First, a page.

Further, I tend to agree with the OP that the arguments are not particularly good on the anti- side of the debate, but since they’re also not very complicated, they’re great fodder for students to practice formulating arguments and assessing them. I think it’s helpful for students to see WHY arguments against same-sex marriage are not very good, and even better, to be able to articulate this themselves.
So even if same-sex marriage seems like a debate that’s basically over, I think there’s still some value to be had in covering it in an ethics course. At some point, that will probably cease to be the case, but I’m not sure we’re quite there just yet.Report
“But these things shift.”
Actually, I still teach abortion precisely because it seems like that is an issue where, frankly, things haven’t shifted. Take a look at this Gallup study on historical trends in abortion stances (Gallup Study on Abortion) . Very little movement in the last 40 years.
Contrast that with the historical trends on gay and lesbian rights (Gallup Study on Gay/Lesbian Rights) . Here we see a huge uptick in support in the last 15 years.
So although it is correct that “these things shift” when applied to Gay/Lesbian rights, it seems wrong to say that about abortion (assuming these Gallup trends are even close to accurate). Rather, abortion has seemed to be pretty intractable in a way that it doesn’t seem Gay/Lesbian rights has been.
This just seems a relevant disanalogy to me, one that might justify teaching abortion over Gay/Lesbian rights.Report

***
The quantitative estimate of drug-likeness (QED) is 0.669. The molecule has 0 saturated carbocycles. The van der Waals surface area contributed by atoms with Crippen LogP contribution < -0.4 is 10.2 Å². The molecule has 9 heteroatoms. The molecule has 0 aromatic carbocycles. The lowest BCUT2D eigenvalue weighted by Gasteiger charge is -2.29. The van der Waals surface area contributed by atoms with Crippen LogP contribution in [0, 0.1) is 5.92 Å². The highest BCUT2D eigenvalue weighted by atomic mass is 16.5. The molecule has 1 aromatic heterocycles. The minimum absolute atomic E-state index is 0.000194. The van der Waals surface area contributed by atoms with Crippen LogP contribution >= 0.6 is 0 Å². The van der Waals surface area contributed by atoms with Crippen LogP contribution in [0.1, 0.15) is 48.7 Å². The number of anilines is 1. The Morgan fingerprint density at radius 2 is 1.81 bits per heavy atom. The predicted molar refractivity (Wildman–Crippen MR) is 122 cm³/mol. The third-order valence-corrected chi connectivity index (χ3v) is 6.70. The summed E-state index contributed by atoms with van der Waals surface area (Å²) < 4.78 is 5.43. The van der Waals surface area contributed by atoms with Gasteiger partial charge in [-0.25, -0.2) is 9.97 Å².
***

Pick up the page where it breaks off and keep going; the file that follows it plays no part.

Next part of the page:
I see (at least) two distinct questions here. The first is: are there anti- arguments that are philosophically “good enough” to be worth teaching in such courses? I guess I’m inclined to think that there are some, though I have some sympathy for the view that none of them ultimately meet that bar. But let’s suppose that some of them do. The second question is: are any of them so good that you can’t easily fill an entire semester with other arguments, about other topics, where the arguments are better / more worthwhile and the topics are more genuinely up for debate today and more likely to generate productive and engaged discussion among today’s college students? Here, I’m quite strongly inclined to think that the answer is no. It’s not so much that all of the anti- arguments are really so bad — though maybe they are. It’s mostly that there are so many other contemporary moral problems about which so much better has been written.Report